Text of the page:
The Band Together Bay Area concert held Thursday at AT&T Park has so far raised $17 million — $2 million of which was pledged on the night of the concert — for North Bay residents affected by October’s devastating wildfires.
The proceeds from the concert, as well as related fundraising, go to the Tipping Point Community Relief Fund, a nonprofit aimed at fighting poverty and assisting low income communities in the Bay Area. The $17 million from the concert brings Tipping Point’s total funds raised for North Bay fire victims to $23 million.
“These funds are specifically targeted for low-income and vulnerable communities up there,” said Marisa Giller, a spokeswoman for Tipping Point.
Giller said 100 percent of the funds raised go directly to the victims of the fire who need it the most. “It has to be related to fire relief, and it has to be targeted to low income communities,” she said.
The concert, which featured Metallica, Dead & Company, Dave Matthews, Oakland rapper G-Eazy, Oakland singer-songwriter Raphael Saddiq and Berkeley punk band Rancid, drew 40,000 spectators. At the concert, for which the performers donated their time, both fire victims and first responders were recognized for their loss and courage.
Before the music started, some $15 million had been raised in ticket sales and sponsorships, Giller said. During the concert, organizers displayed on concert jumbotrons and live broadcasting screens various means of making donations. Viewers were asked to donate by texting the word “together” to the number 20222 or by visiting bandtogetherbayarea.org. The concert was streamed live on Metallica’s YouTube and Facebook pages, where people were given the opportunity to donate.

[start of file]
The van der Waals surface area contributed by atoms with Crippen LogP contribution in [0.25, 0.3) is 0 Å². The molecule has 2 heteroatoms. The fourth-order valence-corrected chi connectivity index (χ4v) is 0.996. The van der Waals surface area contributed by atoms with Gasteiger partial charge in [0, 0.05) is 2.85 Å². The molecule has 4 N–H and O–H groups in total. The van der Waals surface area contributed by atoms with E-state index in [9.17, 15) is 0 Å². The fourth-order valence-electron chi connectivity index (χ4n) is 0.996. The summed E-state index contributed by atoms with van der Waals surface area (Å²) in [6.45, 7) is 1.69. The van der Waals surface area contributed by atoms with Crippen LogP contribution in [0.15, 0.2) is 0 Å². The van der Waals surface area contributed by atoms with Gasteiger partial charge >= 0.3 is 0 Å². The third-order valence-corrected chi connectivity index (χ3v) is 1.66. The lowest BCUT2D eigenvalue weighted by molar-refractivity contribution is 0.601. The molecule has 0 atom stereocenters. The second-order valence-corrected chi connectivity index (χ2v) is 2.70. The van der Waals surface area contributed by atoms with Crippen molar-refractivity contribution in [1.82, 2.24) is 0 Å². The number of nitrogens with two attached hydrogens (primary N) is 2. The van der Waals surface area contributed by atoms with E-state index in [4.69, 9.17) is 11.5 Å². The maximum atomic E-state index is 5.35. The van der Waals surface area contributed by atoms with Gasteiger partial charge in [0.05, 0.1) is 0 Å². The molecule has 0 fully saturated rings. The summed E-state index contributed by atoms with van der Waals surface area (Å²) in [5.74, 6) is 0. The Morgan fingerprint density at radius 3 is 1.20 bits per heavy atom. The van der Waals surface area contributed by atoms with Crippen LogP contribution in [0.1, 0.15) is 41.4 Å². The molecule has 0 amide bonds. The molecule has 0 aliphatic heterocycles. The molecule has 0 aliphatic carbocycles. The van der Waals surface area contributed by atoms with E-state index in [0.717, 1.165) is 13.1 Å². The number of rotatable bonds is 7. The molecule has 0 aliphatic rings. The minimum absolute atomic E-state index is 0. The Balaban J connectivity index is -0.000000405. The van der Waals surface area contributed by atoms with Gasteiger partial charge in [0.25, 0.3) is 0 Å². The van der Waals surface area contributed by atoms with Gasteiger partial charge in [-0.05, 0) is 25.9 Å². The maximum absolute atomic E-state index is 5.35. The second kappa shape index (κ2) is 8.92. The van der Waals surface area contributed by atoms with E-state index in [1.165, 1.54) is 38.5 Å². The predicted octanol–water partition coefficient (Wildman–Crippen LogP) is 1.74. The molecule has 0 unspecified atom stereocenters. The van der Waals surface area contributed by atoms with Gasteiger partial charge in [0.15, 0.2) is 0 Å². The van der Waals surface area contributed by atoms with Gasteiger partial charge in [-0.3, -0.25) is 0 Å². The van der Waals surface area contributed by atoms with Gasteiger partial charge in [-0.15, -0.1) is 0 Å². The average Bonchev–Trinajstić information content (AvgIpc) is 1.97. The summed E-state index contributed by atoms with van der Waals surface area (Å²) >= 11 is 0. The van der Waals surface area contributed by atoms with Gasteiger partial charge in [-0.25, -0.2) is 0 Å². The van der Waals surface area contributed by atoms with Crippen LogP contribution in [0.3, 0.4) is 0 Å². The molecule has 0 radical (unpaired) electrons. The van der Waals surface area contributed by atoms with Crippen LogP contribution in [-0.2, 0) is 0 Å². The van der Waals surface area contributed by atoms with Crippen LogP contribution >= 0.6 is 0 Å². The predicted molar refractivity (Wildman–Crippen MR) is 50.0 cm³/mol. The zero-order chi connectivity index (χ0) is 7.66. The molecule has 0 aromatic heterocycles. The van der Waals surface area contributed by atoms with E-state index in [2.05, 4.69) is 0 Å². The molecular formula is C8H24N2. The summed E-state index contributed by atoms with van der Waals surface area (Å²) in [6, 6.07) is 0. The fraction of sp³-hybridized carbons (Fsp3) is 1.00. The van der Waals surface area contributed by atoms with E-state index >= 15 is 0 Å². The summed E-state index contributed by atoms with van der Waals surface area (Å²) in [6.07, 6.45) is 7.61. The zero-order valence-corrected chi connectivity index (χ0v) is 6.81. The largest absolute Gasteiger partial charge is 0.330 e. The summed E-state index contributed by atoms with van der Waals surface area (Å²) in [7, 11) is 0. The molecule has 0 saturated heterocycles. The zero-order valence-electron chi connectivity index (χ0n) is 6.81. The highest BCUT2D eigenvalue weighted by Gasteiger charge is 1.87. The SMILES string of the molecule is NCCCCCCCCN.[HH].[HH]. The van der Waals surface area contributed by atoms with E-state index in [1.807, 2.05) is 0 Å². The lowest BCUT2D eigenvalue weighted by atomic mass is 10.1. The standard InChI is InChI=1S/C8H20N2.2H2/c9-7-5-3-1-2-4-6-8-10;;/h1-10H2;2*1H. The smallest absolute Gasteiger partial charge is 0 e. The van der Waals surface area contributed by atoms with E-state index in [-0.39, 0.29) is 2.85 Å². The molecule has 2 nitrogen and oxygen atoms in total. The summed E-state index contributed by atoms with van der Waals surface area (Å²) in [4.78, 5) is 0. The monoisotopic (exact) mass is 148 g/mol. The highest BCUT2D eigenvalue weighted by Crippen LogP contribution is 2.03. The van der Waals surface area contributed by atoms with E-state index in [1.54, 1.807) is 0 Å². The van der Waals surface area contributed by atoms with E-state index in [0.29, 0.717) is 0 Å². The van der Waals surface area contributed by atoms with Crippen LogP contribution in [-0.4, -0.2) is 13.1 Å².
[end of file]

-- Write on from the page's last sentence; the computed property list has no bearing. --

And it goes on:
Giller said these various methods raised $2 million on Thursday night and that people can continue to donate funds. The fund also expects to collect additional money from merchandise sales and revenue from people who watch the show online.
Giller said Tipping Point has already begun to distribute portions of the $23 million to North Bay organizations who are providing financial, housing and food assistance to fire victims. To date, more than $2 million has been distributed to organizations like the North Bay Fire Relief Fund, Community Foundation Sonoma County, Napa Valley Community Foundation, Catholic Charities of Santa Rosa and Jewish Family and Children’s Services.
The North Bay Fire Relief Fund, which was established by local organizations and individuals including Redwood Credit Union, The Press Democrat and state Sen. Mike McGuire, D-Healdsburg, has received $750,000 from the Tipping Point relief fund.
Matt Martin, Redwood Credit Union’s community and government relations vice president, said the North Bay Fire Relief Fund has thus far raised $19.9 million, of which $13 million has been dispersed to local organizations such as Community Action Partnership, California Human Development, the United Way of the Wine Country, North Coast Opportunities, UndocuFund Sonoma County and the Center for Volunteer and Nonprofit Leadership.
Martin said the North Bay Fire Relief Fund recently decided to provide support to Catholic Charities of Santa Rosa to help fire victims who lost their homes find long-term housing. He said the fund is developing a criteria and process for nonprofits to apply for funds to support fire victims with financial assistance and or supportive services.
“At this time, we expect to post guidelines and an application soon at the very latest by the end of November,” he said.